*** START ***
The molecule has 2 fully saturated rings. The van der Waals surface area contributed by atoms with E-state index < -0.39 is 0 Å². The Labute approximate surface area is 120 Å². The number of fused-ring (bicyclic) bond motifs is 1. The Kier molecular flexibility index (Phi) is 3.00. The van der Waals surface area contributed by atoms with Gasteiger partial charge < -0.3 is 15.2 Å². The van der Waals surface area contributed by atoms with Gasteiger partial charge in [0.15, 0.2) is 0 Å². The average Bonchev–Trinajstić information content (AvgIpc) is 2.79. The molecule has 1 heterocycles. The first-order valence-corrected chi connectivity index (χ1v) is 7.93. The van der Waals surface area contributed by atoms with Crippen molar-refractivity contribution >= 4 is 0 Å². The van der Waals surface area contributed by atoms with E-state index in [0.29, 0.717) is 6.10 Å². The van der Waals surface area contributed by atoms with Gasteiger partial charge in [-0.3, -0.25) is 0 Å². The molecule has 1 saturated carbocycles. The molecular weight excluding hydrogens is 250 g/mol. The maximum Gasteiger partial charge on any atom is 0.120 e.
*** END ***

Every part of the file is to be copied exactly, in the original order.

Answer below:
The molecule has 2 fully saturated rings. The van der Waals surface area contributed by atoms with E-state index < -0.39 is 0 Å². The Labute approximate surface area is 120 Å². The number of fused-ring (bicyclic) bond motifs is 1. The Kier molecular flexibility index (Phi) is 3.00. The van der Waals surface area contributed by atoms with Gasteiger partial charge < -0.3 is 15.2 Å². The van der Waals surface area contributed by atoms with Gasteiger partial charge in [0.15, 0.2) is 0 Å². The average Bonchev–Trinajstić information content (AvgIpc) is 2.79. The molecule has 1 heterocycles. The first-order valence-corrected chi connectivity index (χ1v) is 7.93. The van der Waals surface area contributed by atoms with Crippen molar-refractivity contribution >= 4 is 0 Å². The van der Waals surface area contributed by atoms with E-state index in [0.29, 0.717) is 6.10 Å². The van der Waals surface area contributed by atoms with Gasteiger partial charge in [-0.3, -0.25) is 0 Å². The molecule has 1 saturated carbocycles. The molecular weight excluding hydrogens is 250 g/mol. The maximum Gasteiger partial charge on any atom is 0.120 e.